Originally envisioned as Brett Ratner’s “black Ocean’s Eleven,” the action-comedy Tower Heist has gone through a few significant changes since then, owing to these crazy, crazy times we live in. For one thing, the initial premise of a bunch of working-class dudes looking to rob Donald Trump has been given a contemporary, Bernie Madoff-style spin, substituting Alan Alda’s underhanded investment manager as the target, and thereby making it easier to root for his undoing for reasons other than his being an ordinary rich jackass. For another, Ben Stiller is now the jilted chief of staff at Alda’s luxury high-rise who organizes this ragtag group of thieves—all out to recover the pensions they lost to Alda’s nefarious wheeling and dealing—which should also evoke slightly more sympathy, as Stiller is the nebbishy everyman whose foibles and humiliations are recognizably our own. Or something.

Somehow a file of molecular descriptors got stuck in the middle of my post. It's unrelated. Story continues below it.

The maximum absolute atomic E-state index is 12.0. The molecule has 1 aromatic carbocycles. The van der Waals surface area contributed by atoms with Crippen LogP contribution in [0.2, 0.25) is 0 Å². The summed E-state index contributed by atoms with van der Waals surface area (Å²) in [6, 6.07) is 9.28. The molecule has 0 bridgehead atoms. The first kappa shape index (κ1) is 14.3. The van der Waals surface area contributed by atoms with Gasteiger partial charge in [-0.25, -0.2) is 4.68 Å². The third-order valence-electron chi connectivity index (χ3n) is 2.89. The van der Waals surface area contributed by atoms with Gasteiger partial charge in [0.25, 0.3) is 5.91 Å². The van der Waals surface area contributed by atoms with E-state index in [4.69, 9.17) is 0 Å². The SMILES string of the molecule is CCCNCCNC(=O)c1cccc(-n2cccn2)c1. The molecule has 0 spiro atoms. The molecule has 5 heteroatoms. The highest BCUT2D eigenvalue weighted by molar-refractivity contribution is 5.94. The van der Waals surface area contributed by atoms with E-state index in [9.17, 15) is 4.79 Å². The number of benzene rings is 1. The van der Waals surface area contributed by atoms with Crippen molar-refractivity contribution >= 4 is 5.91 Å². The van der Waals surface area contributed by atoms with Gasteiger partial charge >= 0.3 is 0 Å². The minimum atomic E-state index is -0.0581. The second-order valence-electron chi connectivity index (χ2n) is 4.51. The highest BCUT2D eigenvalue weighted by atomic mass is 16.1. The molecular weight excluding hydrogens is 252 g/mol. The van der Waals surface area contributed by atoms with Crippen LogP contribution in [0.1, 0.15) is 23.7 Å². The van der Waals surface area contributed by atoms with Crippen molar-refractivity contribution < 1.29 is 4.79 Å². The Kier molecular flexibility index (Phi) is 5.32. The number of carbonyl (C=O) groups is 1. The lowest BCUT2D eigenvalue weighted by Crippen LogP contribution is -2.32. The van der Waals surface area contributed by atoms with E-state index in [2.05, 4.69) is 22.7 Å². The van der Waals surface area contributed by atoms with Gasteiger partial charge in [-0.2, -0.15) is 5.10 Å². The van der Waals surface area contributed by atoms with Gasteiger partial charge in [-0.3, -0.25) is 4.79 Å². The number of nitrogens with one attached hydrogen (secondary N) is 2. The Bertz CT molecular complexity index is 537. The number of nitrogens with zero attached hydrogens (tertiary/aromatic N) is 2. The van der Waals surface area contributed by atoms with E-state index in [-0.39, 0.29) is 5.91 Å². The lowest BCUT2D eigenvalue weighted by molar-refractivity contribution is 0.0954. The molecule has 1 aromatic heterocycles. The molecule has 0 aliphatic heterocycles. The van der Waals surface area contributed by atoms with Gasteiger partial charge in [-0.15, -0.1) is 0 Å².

In keeping with that newfound universality, Stiller’s crew is equally diverse, comprised as it is of (an even more nebbishy) Matthew Broderick, Casey Affleck, Michael Peña, and Gabourey Sidibe, who even layers her performance with a thick Caribbean accent so as to cover all the bases. (It’s not clear how exactly Téa Leoni also factors in there, but it’s nice to see her in a big movie again.) Anyway, although it’s changed somewhat from his original “vision,” Tower Heist remains unmistakably slick and Ratner-y, even harking back to his most successful franchise in that much of the comedy is derived from the tense, racially charged interplay between Stiller and robbery expert ringer Eddie Murphy, who appears to be imitating Chris Tucker imitating Eddie Murphy in some bizarre, hall of mirrors refraction—one that promises to get very loud indeed. In fact, when the tightly wound Stiller’s inevitable implosion meets Murphy’s manic whirlwind, the Tower and its surrounding city blocks may well be leveled in a sonic boom of rapid, adenoidal yelling. After all, every elaborate heist needs a secret weapon.

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